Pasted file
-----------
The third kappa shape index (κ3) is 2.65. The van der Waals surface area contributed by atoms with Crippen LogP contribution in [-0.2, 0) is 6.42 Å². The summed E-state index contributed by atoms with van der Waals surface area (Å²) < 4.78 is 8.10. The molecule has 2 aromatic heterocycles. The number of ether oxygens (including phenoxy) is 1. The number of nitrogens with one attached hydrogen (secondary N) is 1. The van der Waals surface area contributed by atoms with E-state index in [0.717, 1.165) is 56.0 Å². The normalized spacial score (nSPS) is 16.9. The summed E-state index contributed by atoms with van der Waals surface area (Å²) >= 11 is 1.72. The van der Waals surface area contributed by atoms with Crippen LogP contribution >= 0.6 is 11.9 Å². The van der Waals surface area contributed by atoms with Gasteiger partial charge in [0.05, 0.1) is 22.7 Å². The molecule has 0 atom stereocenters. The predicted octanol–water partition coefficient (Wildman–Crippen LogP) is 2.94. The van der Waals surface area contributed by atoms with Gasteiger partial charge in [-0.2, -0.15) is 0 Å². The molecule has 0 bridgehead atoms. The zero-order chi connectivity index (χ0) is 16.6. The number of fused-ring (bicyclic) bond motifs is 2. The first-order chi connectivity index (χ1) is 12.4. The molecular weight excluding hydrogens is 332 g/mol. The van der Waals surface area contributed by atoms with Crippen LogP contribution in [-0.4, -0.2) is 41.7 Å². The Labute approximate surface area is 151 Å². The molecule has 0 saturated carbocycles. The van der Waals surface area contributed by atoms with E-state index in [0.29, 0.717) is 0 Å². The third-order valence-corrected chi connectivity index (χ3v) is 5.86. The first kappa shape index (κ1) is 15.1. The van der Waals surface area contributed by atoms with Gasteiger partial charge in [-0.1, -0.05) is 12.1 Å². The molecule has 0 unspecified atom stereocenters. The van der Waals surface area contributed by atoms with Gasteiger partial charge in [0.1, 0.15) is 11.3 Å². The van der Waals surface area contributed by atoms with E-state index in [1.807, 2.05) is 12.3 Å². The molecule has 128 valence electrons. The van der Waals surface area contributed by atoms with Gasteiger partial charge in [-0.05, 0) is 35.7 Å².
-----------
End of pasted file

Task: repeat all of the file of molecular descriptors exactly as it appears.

The third kappa shape index (κ3) is 2.65. The van der Waals surface area contributed by atoms with Crippen LogP contribution in [-0.2, 0) is 6.42 Å². The summed E-state index contributed by atoms with van der Waals surface area (Å²) < 4.78 is 8.10. The molecule has 2 aromatic heterocycles. The number of ether oxygens (including phenoxy) is 1. The number of nitrogens with one attached hydrogen (secondary N) is 1. The van der Waals surface area contributed by atoms with E-state index in [0.717, 1.165) is 56.0 Å². The normalized spacial score (nSPS) is 16.9. The summed E-state index contributed by atoms with van der Waals surface area (Å²) >= 11 is 1.72. The van der Waals surface area contributed by atoms with Crippen LogP contribution >= 0.6 is 11.9 Å². The van der Waals surface area contributed by atoms with Gasteiger partial charge in [0.05, 0.1) is 22.7 Å². The molecule has 0 atom stereocenters. The predicted octanol–water partition coefficient (Wildman–Crippen LogP) is 2.94. The van der Waals surface area contributed by atoms with Gasteiger partial charge in [-0.2, -0.15) is 0 Å². The molecule has 0 bridgehead atoms. The zero-order chi connectivity index (χ0) is 16.6. The number of fused-ring (bicyclic) bond motifs is 2. The first-order chi connectivity index (χ1) is 12.4. The molecular weight excluding hydrogens is 332 g/mol. The van der Waals surface area contributed by atoms with Crippen LogP contribution in [-0.4, -0.2) is 41.7 Å². The Labute approximate surface area is 151 Å². The molecule has 0 saturated carbocycles. The van der Waals surface area contributed by atoms with E-state index in [0.29, 0.717) is 0 Å². The third-order valence-corrected chi connectivity index (χ3v) is 5.86. The first kappa shape index (κ1) is 15.1. The van der Waals surface area contributed by atoms with Gasteiger partial charge in [-0.1, -0.05) is 12.1 Å². The molecule has 0 unspecified atom stereocenters. The van der Waals surface area contributed by atoms with Gasteiger partial charge in [0.1, 0.15) is 11.3 Å². The van der Waals surface area contributed by atoms with E-state index in [1.807, 2.05) is 12.3 Å². The molecule has 128 valence electrons. The van der Waals surface area contributed by atoms with Gasteiger partial charge in [-0.05, 0) is 35.7 Å².